Increasing annual incidence of vestibular schwannoma and age at diagnosis

  title={Increasing annual incidence of vestibular schwannoma and age at diagnosis},
  author={Sven Eric Stangerup and Mirko Tos and Per Cay{\'e}-Thomasen and Tina Tos and Mads Klokker and Jens Christian Thomsen},
  journal={The Journal of Laryngology \& Otology},
  pages={622 - 627}
During the last 26 years the annual number of diagnosed vestibular schwannomas (VS) has been increasing. The aim of this study is to describe and analyse this increase. Since 1976, 1446 new cases of VS have been diagnosed at the authors’ centre. Special focus was on the age at diagnosis, the localization and the size of the tumour. The size of the tumour was registered as either intrameatal or with the largest extrameatal diameter. The annual number of diagnosed VS has increased from 26 in 1976… 
Epidemiology Of Vestibular Schwannomas – Prospective 40-Year Data From An Unselected National Cohort
Over the past 40 years, the incidence rate of vestibular schwannomas has increased steadily from 3 VS/million/year to 34 VS/ million/year, primarily due to easier access to improved diagnostics and the finding of more tumors in older people.
True Incidence of Vestibular Schwannoma?
After a steady increase over the last 4 decades, the incidence of vestibular schwannomas appears to have peaked and decreased in recent years, stabilizing at about 19 tumors per million per year.
The Natural History of Vestibular Schwannoma
Growth of vestibular schwannomas occurs within the first 5 years after diagnosis in a limited number of tumors, primarily in tumors with an extrameatal extension, and there is no relation between tumor growth and sex or age.
Socio-demographic distribution of vestibular schwannomas in Denmark
V Vestibular schwannomas (VSs) are diagnosed less frequently in the remote parts of Denmark, whereas the diagnostic age and tumor size is the same across the different socio-demographic areas of Denmark.
Vestibular schwannomas – when should conservative management be reconsidered?
There remains a place for conservative treatment in those with small tumours, the elderly and those with significant co-morbidities, and only growth in the first year of follow-up was found to significantly predict total growth.
Spontaneous tumour shrinkage in 1261 observed patients with sporadic vestibular schwannoma
Findings substantiate the ‘wait and scan’ strategy for tumours with a largest extrameatal diameter of up to 20 mm and confirm the rate of spontaneous tumour shrinkage in patients with sporadic vestibular schwannoma is four per cent.
Determinants of Vestibular Schwannoma Growth.
  • Mantegh Sethi, D. Borsetto, P. Axon
  • Medicine
    Otology & neurotology : official publication of the American Otological Society, American Neurotology Society [and] European Academy of Otology and Neurotology
  • 2020
Determinants of VS growth are described, allowing clinicians to move toward a more personalized approach to growth-risk profiling, and were found to be extracanalicular VS and small-sized VS more likely to grow than IC VS, but only in the first year after diagnosis.
Expectant management of vestibular schwannoma: a retrospective multivariate analysis of tumor growth and outcome.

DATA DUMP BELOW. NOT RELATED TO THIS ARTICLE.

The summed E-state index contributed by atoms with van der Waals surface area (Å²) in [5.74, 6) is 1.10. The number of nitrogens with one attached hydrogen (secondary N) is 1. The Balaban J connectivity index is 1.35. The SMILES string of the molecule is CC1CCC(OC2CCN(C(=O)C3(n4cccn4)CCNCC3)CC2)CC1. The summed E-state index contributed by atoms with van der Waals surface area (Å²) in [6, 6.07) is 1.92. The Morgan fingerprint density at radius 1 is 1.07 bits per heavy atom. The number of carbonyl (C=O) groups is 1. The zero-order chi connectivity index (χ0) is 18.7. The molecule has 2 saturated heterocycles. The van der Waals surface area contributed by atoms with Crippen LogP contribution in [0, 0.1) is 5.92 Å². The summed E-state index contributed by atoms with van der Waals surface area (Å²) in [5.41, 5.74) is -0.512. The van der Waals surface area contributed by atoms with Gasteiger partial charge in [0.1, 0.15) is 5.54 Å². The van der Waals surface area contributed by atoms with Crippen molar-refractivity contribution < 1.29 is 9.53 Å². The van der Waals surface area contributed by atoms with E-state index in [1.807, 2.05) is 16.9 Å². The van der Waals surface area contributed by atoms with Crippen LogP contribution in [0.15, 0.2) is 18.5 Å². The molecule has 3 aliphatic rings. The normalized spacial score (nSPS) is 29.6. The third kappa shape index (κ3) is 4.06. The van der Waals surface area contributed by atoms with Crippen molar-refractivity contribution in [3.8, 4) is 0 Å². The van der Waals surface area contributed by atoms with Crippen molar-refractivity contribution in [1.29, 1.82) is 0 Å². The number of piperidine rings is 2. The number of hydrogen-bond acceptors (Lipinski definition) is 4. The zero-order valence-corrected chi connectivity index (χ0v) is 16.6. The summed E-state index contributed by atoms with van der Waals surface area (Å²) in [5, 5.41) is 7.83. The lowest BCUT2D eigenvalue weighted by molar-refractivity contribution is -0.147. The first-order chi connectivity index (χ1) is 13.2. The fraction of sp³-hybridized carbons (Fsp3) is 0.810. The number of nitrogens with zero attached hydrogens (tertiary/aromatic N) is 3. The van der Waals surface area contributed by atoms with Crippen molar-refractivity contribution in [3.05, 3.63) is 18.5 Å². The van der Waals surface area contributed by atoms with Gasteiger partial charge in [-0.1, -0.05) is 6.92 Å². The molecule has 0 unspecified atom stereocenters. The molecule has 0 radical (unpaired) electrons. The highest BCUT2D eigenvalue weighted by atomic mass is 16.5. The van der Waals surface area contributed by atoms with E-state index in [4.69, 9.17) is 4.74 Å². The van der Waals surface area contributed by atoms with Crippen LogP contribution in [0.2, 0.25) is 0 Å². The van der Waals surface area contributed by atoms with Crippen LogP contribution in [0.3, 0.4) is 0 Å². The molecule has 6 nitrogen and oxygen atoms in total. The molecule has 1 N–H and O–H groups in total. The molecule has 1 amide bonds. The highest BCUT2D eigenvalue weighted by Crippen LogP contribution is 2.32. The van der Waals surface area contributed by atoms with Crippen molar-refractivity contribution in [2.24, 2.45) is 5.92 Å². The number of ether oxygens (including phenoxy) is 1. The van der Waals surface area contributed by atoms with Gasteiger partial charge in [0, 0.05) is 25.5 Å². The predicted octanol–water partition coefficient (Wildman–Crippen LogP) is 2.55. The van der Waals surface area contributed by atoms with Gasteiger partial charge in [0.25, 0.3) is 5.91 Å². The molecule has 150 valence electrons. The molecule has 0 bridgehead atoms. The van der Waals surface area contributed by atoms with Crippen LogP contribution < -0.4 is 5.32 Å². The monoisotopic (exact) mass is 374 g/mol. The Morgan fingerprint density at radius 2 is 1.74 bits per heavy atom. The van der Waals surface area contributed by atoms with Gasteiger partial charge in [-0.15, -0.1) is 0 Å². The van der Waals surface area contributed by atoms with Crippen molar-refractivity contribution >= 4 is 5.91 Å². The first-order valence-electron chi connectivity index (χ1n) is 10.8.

No growth within 5 years of surveillance does not guarantee a continued indolent growth pattern; surveillance must therefore continue.


Incidence of vestibular schwannomas
The observed increase in the diagnosis of the small and intrameatal tumor creates a clinical dilemma, whether to operate on tumors in this early stage or to allocate patients to the wait‐and‐scan group.
What is the real incidence of vestibular schwannoma?
The incidence of vestibular schwannoma in Denmark is compared with that of previous periods, and a realistic mean incidence depends on the observation period, which suggests a realistic incidence of approximately 13 VS/1 million inhabitants per year.
Acoustic neuromas. Diagnostic delay, growth rate and possible non-surgical treatment.
It is demonstrated that both patients and physicians are to some extent still ignoring the possible significance of a unilateral, progressive, sensorineural hearing impairment, and a more differentiated attitude towards indications for surgery is needed.
Clinical experience with vestibular schwannomas: epidemiology, symptomatology, diagnosis, and surgical results
The present paper reflects the experience the Danish model for vestibular schwannoma surgery has gained in two decades of VS surgery, with studies on the incidence, symptomatology, diagnosis, expectancy and surgical results.
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The incidence of primary intracranial tumors in Manitoba, Canada was reviewed and the clinical features and pathologic patterns of these tumors were not unlike those previously reported in the literature.
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Incidence of acoustic neuromas.
The annual incidence of diagnosed acoustic neuromas in Denmark during two 7-year periods from June 1976 to June 1990 was compared, collecting all operated and non-operated tumors from the entire
Management of vestibular schwannomas (acoustic neuromas): auditory and facial nerve function after resection of 120 vestibular schwannomas in patients with neurofibromatosis 2.
For patients with NF-2, the presentation ages are lower, tumor progression is faster, the chances of anatomic and functional nerve preservation are higher, and good outcomes are best when surgery is performed early and when there is good preoperative hearing function, and the danger of sudden hearing loss is higher.
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The age-specific incidence pattern for tumors of the brain and cranial meninges in Connecticut over a 30-year period shows an early peak followed by a taller and sharper peak with a maximum in the
Epidemiology, pathogenesis, and genetics of acoustic tumors.